Bisabolol Research

Updated: May 7

Bisabolol, also called levomenol, was first isolated in 1951 from the essential oil of chamomile (some examples of which contain up to 50 percent α-bisabolol in weight by volume). In isolation, this terpene conveys a subtle aroma that is floral in nature, with possible hints of nut or pepper.

German chamomile


In addition to cannabis, it is made by the Candeia tree, German chamomile, and sage. This terpene has been employed in various topical treatments and cosmetics for centuries based on its reputed ability to heal skin.


A 2015 study entitled "Evaluation of Bisabolol as a Promising Agent Against Leishmania Amazonensis" that was published in the journal Experimental Parasitology investigated the potential medicinal efficacy of the terpene bisabolol for the parasitic disease found in tropical and subtropical regions, including Southern Europe.


The study concluded that bisabolol is a promising treatment for leishmanial because it "can act against the promastigote forms and is able to penetrate the cell."

The study concluded that bisabolol is a promising treatment for leishmanial because it "can act against the promastigote forms and is able to penetrate the cell."

The bisabolol molecule


A 2004 study entitled "α-Bisabolol, a Nontoxic Natural Compound, Strongly Induces Apoptosis in Glioma Cells" that was published in the journal Biochemical and Biophysical Research Communications explored the ability of bisabolol to kill a common type of brain tumor called a glioma.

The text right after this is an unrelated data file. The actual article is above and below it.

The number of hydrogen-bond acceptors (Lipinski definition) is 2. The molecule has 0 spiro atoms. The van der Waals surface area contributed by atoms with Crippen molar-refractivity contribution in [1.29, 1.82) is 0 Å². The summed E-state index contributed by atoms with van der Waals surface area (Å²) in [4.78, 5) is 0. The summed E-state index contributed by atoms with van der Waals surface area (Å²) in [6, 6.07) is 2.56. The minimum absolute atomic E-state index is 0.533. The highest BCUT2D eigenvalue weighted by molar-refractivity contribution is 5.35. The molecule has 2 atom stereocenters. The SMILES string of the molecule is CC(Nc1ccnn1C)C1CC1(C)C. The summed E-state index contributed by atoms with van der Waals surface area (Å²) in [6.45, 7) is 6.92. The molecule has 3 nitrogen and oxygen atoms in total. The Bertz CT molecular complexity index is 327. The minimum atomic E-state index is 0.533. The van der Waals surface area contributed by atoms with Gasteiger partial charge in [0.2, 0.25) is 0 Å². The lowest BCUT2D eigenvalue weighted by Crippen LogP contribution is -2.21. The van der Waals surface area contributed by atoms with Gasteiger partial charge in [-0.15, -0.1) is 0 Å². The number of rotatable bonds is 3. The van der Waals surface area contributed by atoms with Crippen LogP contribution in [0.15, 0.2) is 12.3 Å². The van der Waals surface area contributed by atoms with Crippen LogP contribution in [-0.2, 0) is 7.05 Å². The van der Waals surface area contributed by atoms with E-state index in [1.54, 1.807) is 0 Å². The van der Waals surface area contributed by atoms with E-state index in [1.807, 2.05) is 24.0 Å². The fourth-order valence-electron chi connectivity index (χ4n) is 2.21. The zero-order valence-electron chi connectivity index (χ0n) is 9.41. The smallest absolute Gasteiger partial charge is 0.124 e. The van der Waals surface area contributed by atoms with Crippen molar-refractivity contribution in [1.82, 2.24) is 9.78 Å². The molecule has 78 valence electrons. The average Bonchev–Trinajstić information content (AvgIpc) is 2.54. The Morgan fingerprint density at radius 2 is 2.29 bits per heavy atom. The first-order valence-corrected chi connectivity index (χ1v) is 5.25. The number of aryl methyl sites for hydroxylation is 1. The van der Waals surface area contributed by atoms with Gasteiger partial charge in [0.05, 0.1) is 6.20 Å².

The peer-reviewed study explored the ability of bisabolol to kill a common type of brain tumor called a glioma. Johns Hopkins Medicine estimates that gliomas constitute "about 33 percent of all brain tumors."

The peer-reviewed study explored the ability of bisabolol to kill a common type of brain tumor called a glioma. Johns Hopkins Medicine estimates that gliomas constitute "about 33 percent of all brain tumors."


The research found that bisabolol exhibited an extremely high efficacy against the tumor cells. "Glioma cells treated with high concentration of α-bisabolol (10 μM) resulted in a 100 percent cell death," reported the researchers. The study’s authors concluded, "α-bisabolol may be considered [to be] a novel compound [that is] able to inhibit glioma cell growth and survival."


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